This case, which is an action by Mr. Thomas Brunker, jeweller, to recover damages from Mr. James H. North, house and estate agent, for damages sustained by the plaintiff through the alleged negligence of the defendant, whereby the house of the plaintiff, No. 110 Grafton Street, fell, while the house adjoining it was being rebuilt for the defendant. Messrs. Meade & Son, builders, had, on the application of Mr. North, been made co-defendants. On the case being called, Mr. DAMES, Q.C., applied for a postponement of the trial on account of the unavoidable absence of a material and necessary witness, Mr. Bridgford, the architect, from whom, counsel said, their solicitor had that morning received a telegram stating that it was impossible for him to be in Dublin for the next four or five days. Mr. HOLMES, Q.C., on behalf of the defendant, Mr, North, said his client was ready to go on, but would not oppose the application provided that the plaintiff agreed to bear the costs of the day. Mr. DAMES said he could not object to that. The CHIEF JUSTICE was about to make the order postponing the case, when Mr. HERON, Q.C., who appeared for Messrs. Meade, asked that the costs of his clients should also be paid by the plaintiff. He contended that there was no sufficient cause for postponement shown. Mr. DAMES said that the only defendant, so far as Mr. Brunker was concerned, was Mr. North, and he objected to paying any costs except those of Mr. North. Mr. HERON submitted that Messrs. Meade were defendants on the record, and, as they were ready and willing to go on, the trial should not be postponed. The CHIEF JUSTICE said that Mr. Heron had a right to be heard against the postponement. Mr. DAMES said that their solicitor would make an affidavit to the effect which he had already mentioned, and he would them formally apply to have the case postponed. A short adjournment then took place, and the affidavit was sworn. It was to the effect that Mr. Bridgford had left Dublin for the Continent upwards of a month ago; that Mr. Rosenthal had endeavoured to obtain his address, but without avail, until Saturday, when he learned that it was in Bury Street, London. He had immediately communicated with him, and he had received in reply the telegram from Bournemouth, of which he now made an exhibit to the Court, and which stated that Mr. Bridgford had only returned from the Continent, and that he greatly regretted that he could not be in Dublin for the next five days. Mr. ANDREWS, Q.C., said Messrs. Meade were perfectly ready to go on. The postponement of the trial would involve Messrs. Meade in considerable expense through no fault of their own. When the case was in the list for the day the plaintiff asked his Lordship to exercise his jurisdiction in his favour—to do what would be a most unjust thing to Messrs. Meade. He submitted that the affidavit showed no cause for postponement, and therefore his Lordship should only grant it on condition of his (Mr. Andrews's) clients’ costs being paid by the plaintiff. Mr. HERON said if Mr. Bridgford was subpoenaed he was bound to attend, and no reason was shown why he would not be able to attend on the next day. Bournemouth was only 33 hours from London, and there was nothing to hinder him from reaching London in time that evening, and, starting by the night mail, reach Dublin in the morning. Mr. DAMES said that was absurd, as they had only communication with him by wire. Mr. HERON submitted that the affidavit disclosed no legal grounds for the postponement. The CHIEF JUSTICE did not think the affidavit was quite satisfactory. Still Mr. Brunker had no action against Mr. Meade at all. Mr. HOLMES said that if Mr. Heron considered it for his interest to go on, he (Mr. Holmes) was perfectly ready. The CHIEF JUSTICE said he could only give one set of costs, unless the plaintiff would consent to pay both. Mr. HOLMES said if they were not to get their costs he would resist the postponement. After some further discussion, The CHIEF JUSTICE said he was rather disposed not to postpone the motion. Mr. DAMES: If your Lordship forces us on in the face of this affidavit, everybody will see how it is. I will go on, and do my best. The Court then adjourned, and on resuming, Mr. Dames, for the plaintiff, consented to pay the costs of both defendants, and the trial was adjourned to November.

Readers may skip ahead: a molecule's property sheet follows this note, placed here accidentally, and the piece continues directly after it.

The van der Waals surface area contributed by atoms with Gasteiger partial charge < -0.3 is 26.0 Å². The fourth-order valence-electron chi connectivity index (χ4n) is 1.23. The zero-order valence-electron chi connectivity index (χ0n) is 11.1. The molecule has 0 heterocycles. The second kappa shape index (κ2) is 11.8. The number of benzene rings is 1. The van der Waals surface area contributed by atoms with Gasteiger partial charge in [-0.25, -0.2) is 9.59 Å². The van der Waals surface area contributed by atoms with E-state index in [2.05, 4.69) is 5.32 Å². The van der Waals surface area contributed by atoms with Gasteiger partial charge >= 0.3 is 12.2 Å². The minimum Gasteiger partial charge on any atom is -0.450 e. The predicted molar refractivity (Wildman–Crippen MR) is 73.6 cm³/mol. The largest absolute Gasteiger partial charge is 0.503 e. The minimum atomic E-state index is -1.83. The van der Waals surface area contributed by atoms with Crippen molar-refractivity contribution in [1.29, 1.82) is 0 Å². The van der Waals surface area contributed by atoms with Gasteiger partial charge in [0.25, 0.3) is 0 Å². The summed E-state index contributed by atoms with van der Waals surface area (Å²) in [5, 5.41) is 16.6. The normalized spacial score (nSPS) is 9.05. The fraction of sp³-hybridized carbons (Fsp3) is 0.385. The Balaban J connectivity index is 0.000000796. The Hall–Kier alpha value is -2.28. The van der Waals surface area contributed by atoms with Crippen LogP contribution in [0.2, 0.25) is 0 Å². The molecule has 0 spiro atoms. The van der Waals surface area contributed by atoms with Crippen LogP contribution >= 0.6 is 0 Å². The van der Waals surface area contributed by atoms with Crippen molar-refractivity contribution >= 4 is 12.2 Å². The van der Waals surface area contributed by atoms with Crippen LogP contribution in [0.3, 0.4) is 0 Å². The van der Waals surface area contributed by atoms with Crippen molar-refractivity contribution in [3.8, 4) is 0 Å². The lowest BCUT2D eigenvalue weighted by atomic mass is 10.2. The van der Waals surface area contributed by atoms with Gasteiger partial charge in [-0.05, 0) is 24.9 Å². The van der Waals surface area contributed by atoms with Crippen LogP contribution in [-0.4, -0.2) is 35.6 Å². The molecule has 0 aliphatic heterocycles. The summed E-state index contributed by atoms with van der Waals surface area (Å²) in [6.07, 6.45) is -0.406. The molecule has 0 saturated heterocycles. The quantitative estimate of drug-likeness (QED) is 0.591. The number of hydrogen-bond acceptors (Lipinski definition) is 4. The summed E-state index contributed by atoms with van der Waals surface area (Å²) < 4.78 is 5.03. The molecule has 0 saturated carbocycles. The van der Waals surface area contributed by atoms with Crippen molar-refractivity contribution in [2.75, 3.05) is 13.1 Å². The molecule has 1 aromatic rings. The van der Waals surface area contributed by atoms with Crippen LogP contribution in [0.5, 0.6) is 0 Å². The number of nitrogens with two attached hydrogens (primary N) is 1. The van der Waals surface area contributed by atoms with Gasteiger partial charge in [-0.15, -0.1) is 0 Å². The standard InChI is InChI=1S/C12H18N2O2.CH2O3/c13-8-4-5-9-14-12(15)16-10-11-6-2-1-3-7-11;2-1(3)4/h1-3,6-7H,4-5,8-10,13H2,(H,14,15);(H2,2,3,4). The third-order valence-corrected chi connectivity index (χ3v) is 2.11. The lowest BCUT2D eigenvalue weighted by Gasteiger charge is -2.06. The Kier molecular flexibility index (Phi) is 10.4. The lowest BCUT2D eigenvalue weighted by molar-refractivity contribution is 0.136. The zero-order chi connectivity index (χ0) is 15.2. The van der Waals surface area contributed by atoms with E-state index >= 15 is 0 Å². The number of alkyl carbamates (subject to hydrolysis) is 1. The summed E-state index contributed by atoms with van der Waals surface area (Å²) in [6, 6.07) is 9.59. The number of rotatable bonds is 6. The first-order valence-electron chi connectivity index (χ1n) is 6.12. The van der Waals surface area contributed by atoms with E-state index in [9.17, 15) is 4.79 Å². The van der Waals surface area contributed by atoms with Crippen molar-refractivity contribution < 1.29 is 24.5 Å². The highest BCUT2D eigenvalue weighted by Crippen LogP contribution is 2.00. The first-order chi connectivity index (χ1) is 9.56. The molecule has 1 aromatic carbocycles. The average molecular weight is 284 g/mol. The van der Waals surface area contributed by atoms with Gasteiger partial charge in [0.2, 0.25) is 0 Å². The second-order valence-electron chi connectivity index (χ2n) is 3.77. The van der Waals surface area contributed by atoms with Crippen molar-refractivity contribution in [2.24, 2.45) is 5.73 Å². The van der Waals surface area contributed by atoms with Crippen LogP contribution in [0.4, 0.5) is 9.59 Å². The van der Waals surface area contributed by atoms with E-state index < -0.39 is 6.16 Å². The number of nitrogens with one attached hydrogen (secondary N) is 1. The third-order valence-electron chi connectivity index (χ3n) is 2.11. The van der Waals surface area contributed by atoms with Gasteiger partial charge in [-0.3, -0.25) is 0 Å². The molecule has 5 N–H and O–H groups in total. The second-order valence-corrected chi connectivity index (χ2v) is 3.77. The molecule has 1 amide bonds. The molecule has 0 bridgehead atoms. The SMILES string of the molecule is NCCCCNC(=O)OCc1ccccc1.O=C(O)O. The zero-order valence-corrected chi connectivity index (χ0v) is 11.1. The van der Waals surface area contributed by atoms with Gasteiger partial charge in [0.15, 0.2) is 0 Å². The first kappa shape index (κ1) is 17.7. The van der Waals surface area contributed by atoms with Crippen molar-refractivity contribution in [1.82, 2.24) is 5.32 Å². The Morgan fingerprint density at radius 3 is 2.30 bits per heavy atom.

Source: The Architect - 3rd July 1880
Thomas Brucker (b.2-1-1821 d.1901) was noted as an exhibitor at the Irish National Exhibition in 1852.
He was granted Freedom in 1845 and elected Warden 1848-51 and Master of the Dublin Company of Goldsmiths in 1851-52.
His residence in 1851 was noted as 28, Northumberland Road, Dublin.
The 1901 Irish Census records Thomas Brunker as an 80 year-old, Dublin born, Justice of the Peace. He resides at 11, Cambridge Terrace, Dublin, with three of his daughters and one son. He has four live-in servants, including a nurse. His religion was recorded as Church of Ireland. Thomas Brunker died in the same year as the census was taken.